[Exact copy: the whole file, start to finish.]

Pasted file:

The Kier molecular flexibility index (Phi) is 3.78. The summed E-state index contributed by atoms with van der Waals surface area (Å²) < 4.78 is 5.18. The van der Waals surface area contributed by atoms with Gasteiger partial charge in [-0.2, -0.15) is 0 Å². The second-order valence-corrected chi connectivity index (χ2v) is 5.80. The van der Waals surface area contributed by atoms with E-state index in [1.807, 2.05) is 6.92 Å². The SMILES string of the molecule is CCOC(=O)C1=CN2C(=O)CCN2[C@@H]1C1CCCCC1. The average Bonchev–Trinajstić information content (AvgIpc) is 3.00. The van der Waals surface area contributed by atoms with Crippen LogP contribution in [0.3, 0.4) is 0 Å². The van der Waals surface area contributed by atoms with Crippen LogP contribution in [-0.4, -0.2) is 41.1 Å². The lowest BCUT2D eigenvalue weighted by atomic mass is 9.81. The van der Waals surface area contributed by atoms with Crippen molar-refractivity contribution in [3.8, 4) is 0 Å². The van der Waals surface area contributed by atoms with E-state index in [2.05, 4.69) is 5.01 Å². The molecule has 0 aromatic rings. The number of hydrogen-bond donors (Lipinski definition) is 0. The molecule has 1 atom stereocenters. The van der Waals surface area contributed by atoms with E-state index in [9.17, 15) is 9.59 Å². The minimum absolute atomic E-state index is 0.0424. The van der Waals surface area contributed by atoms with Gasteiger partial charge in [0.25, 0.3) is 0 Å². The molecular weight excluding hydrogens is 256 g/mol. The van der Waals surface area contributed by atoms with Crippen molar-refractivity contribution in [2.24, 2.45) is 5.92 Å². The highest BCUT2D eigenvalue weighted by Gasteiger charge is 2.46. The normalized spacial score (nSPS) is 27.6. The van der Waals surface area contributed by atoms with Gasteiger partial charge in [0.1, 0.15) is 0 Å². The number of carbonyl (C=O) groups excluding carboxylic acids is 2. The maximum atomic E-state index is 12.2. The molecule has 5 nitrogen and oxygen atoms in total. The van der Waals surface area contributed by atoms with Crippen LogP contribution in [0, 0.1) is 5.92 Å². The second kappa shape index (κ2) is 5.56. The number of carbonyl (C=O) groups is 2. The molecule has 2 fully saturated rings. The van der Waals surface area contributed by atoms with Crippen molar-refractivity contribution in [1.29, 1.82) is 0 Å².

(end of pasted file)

The Kier molecular flexibility index (Phi) is 3.78. The summed E-state index contributed by atoms with van der Waals surface area (Å²) < 4.78 is 5.18. The van der Waals surface area contributed by atoms with Gasteiger partial charge in [-0.2, -0.15) is 0 Å². The second-order valence-corrected chi connectivity index (χ2v) is 5.80. The van der Waals surface area contributed by atoms with E-state index in [1.807, 2.05) is 6.92 Å². The SMILES string of the molecule is CCOC(=O)C1=CN2C(=O)CCN2[C@@H]1C1CCCCC1. The average Bonchev–Trinajstić information content (AvgIpc) is 3.00. The van der Waals surface area contributed by atoms with Crippen LogP contribution in [0.3, 0.4) is 0 Å². The van der Waals surface area contributed by atoms with Crippen LogP contribution in [-0.4, -0.2) is 41.1 Å². The lowest BCUT2D eigenvalue weighted by atomic mass is 9.81. The van der Waals surface area contributed by atoms with Crippen molar-refractivity contribution in [3.8, 4) is 0 Å². The van der Waals surface area contributed by atoms with E-state index in [2.05, 4.69) is 5.01 Å². The molecule has 0 aromatic rings. The number of hydrogen-bond donors (Lipinski definition) is 0. The molecule has 1 atom stereocenters. The van der Waals surface area contributed by atoms with E-state index in [9.17, 15) is 9.59 Å². The minimum absolute atomic E-state index is 0.0424. The van der Waals surface area contributed by atoms with Gasteiger partial charge in [0.25, 0.3) is 0 Å². The molecular weight excluding hydrogens is 256 g/mol. The van der Waals surface area contributed by atoms with Crippen molar-refractivity contribution in [2.24, 2.45) is 5.92 Å². The highest BCUT2D eigenvalue weighted by Gasteiger charge is 2.46. The normalized spacial score (nSPS) is 27.6. The van der Waals surface area contributed by atoms with Gasteiger partial charge in [0.1, 0.15) is 0 Å². The number of carbonyl (C=O) groups excluding carboxylic acids is 2. The maximum atomic E-state index is 12.2. The molecule has 5 nitrogen and oxygen atoms in total. The van der Waals surface area contributed by atoms with Crippen LogP contribution in [0, 0.1) is 5.92 Å². The second kappa shape index (κ2) is 5.56. The number of carbonyl (C=O) groups is 2. The molecule has 2 fully saturated rings. The van der Waals surface area contributed by atoms with Crippen molar-refractivity contribution in [1.29, 1.82) is 0 Å².